Paid over the remaining 10K, he jiped at my suggestuion he pay for an engine service. we did put her in the water at his expense for a test sail before final payment.
She had a nearly new Yanmar gm30, receipt for 7K, and newish mainsail.
I put a week between each stage and feel he would not have been so ameanable if I had appeared over anxious.
Its buisness till you are the owner, then the fun starts.
Safe buying
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Last edited by centaursailor; 03-28-2011 at 06:31 PM.
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  #16  
Old 03-28-2011
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The sellers are in the worst possible position, doesn't matter how much money they have, I'll bet they want to keep as much as possible. Paying slip fees, insurance, maintenance (top & bottom kept clean) paying for the "old boat" is a hole in the water no one wants anymore.
You hold all the cards, however if they recognize you are in buy mode (money in your pocket and ready to drop the hammer on anything that moves) they'll know they can wait till you counter, don't.
I'll bet it doesn't sell for awhile, don't rush yourself.
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  #17  
Old 03-30-2011
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I find it interesting, in a sad sort of way, that so many of you are certain what this boat is worth without ONE BIT of information about the actual boat. You don't know the make, model, size, age, included gear, etc., but you're sure it not worth the $35k that the guy offered (36% below asking price), and many are claiming he offered too much. HOW DO YOU KNOW THIS? My advice to this guy is be careful of free advice you get on the Internet - it's worth what you paid for it, maybe less.

My prediction is that if this guy buys it he will end up paying $45K. Not based on the boat at all, but based on the fact that the OP let it slip that he would pay that much. If the boat is truly well cared for, owners seldom lower their price by more than 20% in response to a single offer. They may go lower than that 6 months from now, but may not be willing to accept it at this point. But that prediction is also worth what you paid for it (or less).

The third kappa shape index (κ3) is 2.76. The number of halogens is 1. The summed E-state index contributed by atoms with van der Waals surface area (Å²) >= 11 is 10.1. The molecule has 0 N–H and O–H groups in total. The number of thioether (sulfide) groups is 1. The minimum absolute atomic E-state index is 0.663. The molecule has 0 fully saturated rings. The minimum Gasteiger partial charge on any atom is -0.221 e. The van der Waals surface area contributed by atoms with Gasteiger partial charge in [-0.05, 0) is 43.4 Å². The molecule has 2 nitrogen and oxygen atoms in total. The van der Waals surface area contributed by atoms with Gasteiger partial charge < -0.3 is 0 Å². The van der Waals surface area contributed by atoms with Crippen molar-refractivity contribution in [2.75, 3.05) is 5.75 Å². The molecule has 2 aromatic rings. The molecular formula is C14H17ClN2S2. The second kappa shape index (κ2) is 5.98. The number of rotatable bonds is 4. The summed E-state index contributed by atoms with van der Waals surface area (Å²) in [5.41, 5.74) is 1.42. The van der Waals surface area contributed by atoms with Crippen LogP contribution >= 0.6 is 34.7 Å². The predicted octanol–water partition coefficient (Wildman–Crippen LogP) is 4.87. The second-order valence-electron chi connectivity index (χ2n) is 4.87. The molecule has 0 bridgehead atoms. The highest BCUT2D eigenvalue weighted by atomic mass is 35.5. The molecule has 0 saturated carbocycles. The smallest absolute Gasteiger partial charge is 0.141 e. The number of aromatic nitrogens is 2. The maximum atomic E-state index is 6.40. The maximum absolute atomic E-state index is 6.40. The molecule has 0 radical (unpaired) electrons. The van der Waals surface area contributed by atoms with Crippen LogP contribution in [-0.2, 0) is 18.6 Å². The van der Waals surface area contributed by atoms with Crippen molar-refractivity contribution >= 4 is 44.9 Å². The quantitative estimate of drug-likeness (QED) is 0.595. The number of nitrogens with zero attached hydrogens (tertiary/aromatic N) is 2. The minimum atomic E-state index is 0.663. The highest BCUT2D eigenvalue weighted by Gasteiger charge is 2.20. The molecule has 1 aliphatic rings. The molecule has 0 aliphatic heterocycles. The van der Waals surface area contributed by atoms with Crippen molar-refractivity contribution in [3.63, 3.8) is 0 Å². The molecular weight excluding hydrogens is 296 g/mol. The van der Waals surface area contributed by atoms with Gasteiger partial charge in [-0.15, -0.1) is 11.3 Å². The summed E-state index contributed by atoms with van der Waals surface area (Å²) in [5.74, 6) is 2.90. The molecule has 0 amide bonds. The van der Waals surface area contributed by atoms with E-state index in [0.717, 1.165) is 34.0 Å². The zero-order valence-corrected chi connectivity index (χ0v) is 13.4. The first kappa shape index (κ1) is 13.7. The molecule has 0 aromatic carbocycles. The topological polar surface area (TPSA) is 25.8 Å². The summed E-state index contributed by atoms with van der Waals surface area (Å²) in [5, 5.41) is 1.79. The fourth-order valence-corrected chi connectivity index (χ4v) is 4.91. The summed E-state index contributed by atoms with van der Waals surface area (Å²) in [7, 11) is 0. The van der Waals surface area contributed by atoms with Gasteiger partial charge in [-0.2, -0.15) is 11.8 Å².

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  #18  
Old 03-30-2011
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For any discussion about a sensible purchase process, somewhere you need to get to the discussion of value. A smart buyer's challenge is to come up with a thoughtful determination of the value of a boat, which should have no consideration of the asking price, and then see if that can make a deal where they pay up to that amount. Any suggestions about offering xx% off asking, or blind comarisions to average prices...just set the buyer up for the worst possible circumstance...proceeding with a purchase because they think they are stealing the boat. The seller always has more and better information than the buyer.
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  #19  
Old 03-30-2011
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OP, Gotta link to the boat in question, or at least the model?